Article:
When a person comes to the United States for work purposes, he or she may utilize either an H1B visa or an L1 visa, depending on the nature of his or her work and the specifics of his or her time in the country. However, given the similar nature of these visas, it is not uncommon for an individual to become confused as to which one is best for his or her situation.
While most of the time, an incorrect visa application will simply be denied by the relevant authorities, in rare cases it can get an applicant into trouble if fraud is suspected. It is best to simply be well aware of which visa best fits your situation the first time around.
While both types of visas must be applied for not by the worker, but by the U.S.-based employer, and both permit dual intent (that is, a holder may have or develop the intent to immigrate without jeopardizing the visa itself), the similarities end there.
An H1B is designed for a worker with no prior relationship with a U.S. company, and it must be requested in advance by the company planning to employ the worker—the worker cannot simply show up at the border. The visa must be applied for far in advance, usually, because unlike L visas, H1Bs are subject to a yearly cap of 65,000, with no room for exceptions afterward.
H1B holders must also hold specific positions within their companies. They must be on the company payroll at all times, and they must be paid either the actual or the prevailing wage in their field, while the requirements for L1 holders are markedly more lax. Department of Labor (DoL) certification is also required; this certifies that no U.S.-born worker could perform the same job as well or better.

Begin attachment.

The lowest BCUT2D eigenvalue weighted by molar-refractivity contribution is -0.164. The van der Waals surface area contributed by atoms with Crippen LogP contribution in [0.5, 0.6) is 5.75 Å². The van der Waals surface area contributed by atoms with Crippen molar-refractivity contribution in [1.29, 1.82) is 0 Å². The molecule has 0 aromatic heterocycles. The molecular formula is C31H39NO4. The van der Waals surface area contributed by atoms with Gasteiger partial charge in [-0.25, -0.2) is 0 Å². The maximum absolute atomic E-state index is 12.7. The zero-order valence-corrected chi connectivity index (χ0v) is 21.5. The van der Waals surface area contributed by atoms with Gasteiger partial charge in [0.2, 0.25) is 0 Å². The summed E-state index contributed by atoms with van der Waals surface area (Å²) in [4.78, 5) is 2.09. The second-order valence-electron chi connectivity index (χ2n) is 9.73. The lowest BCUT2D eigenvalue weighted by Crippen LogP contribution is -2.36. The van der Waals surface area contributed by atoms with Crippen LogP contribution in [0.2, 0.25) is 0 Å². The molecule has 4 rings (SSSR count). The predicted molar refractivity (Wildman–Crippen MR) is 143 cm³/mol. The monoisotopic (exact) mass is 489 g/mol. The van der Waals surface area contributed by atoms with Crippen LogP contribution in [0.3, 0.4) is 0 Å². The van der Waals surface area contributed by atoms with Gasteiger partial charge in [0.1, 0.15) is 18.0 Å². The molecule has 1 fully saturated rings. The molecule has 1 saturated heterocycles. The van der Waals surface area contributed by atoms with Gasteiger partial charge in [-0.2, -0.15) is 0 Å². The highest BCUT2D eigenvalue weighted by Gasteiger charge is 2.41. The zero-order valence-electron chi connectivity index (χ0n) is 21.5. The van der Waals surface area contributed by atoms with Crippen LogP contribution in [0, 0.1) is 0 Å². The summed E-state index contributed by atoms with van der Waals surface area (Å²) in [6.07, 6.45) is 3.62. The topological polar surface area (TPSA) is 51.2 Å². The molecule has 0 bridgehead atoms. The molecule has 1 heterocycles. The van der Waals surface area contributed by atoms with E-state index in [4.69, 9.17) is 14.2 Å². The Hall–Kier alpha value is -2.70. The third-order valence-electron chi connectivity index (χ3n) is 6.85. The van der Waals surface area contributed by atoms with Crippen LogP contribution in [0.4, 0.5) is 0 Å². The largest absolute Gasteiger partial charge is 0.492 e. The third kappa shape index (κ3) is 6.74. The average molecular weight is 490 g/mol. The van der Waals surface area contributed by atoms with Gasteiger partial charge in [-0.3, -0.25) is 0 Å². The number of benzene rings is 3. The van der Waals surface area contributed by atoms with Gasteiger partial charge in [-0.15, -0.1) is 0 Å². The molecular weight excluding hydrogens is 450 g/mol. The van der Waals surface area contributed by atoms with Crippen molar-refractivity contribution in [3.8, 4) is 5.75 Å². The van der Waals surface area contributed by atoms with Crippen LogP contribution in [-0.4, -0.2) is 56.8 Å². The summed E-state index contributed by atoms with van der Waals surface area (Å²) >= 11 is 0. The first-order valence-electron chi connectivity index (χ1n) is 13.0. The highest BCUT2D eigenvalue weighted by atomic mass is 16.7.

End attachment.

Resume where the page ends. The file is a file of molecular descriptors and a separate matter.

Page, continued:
Compared to the flexible H1B visa, an L1 is designed for those who have spent many years with one company and wish to continue doing so. L1 work visas are applied for by foreign companies who wish to transfer workers between branches (most often, from a foreign branch to a U.S.-based branch). No DoL certification is required, and there is no wage requirement since an L1 worker is still technically an agent of a foreign corporation. It is important to understand this, because many companies have no U.S.-based branches, and as such, L1 visas are not an option for their workers.
The other important factor is that L2 holders, which is the visa granted to spouses of L1 holders, are able to apply for Employment Authorization Documents (EAD) and work in the United States, while in most situations, the spouses of H1B holders (usually H4 holders) are not permitted to do so. In February 2015, the right to apply for EADs was granted to a small portion of the H4 holders in country, but not every H4 holder may do so.
Ask an Attorney for Help
Deciding which visa is the right one for you means balancing many different factors. If you need help deciding which to ask your employer to apply for, or if you fear that a mistake has been made, it is best to consult an experienced U.S. immigration attorney. The dedicated DuPage County immigration lawyers at Mevorah Law Offices LLC are happy to help explain the process to you and offer advice to help you make a decision. Contact us today at 630-932-9100 or via our website to schedule an appointment.
Whether you are going through a divorce, injured in an accident, need to file a workers' compensation claim, charged with a crime, immigrating to the United States, or need to file for bankruptcy, Mevorah Law Offices LLC can help. Our trial lawyers have over 35 years of experience helping clients throughout Northern Illinois from five offices in Lombard, Bloomindale, Joliet, St. Charles, and Chicago.
Steven Mevorah has assembled experienced attorneys under one roof so that his clients need not search for a new attorney each time they need help. Mr. Mevorah has also established a wide network of additional attorneys so that his clients merely need to stop by Mevorah Law Offices LLC to find the attorney they need.
Our practice is focused on meeting your needs with flexible hours and locations to serve you: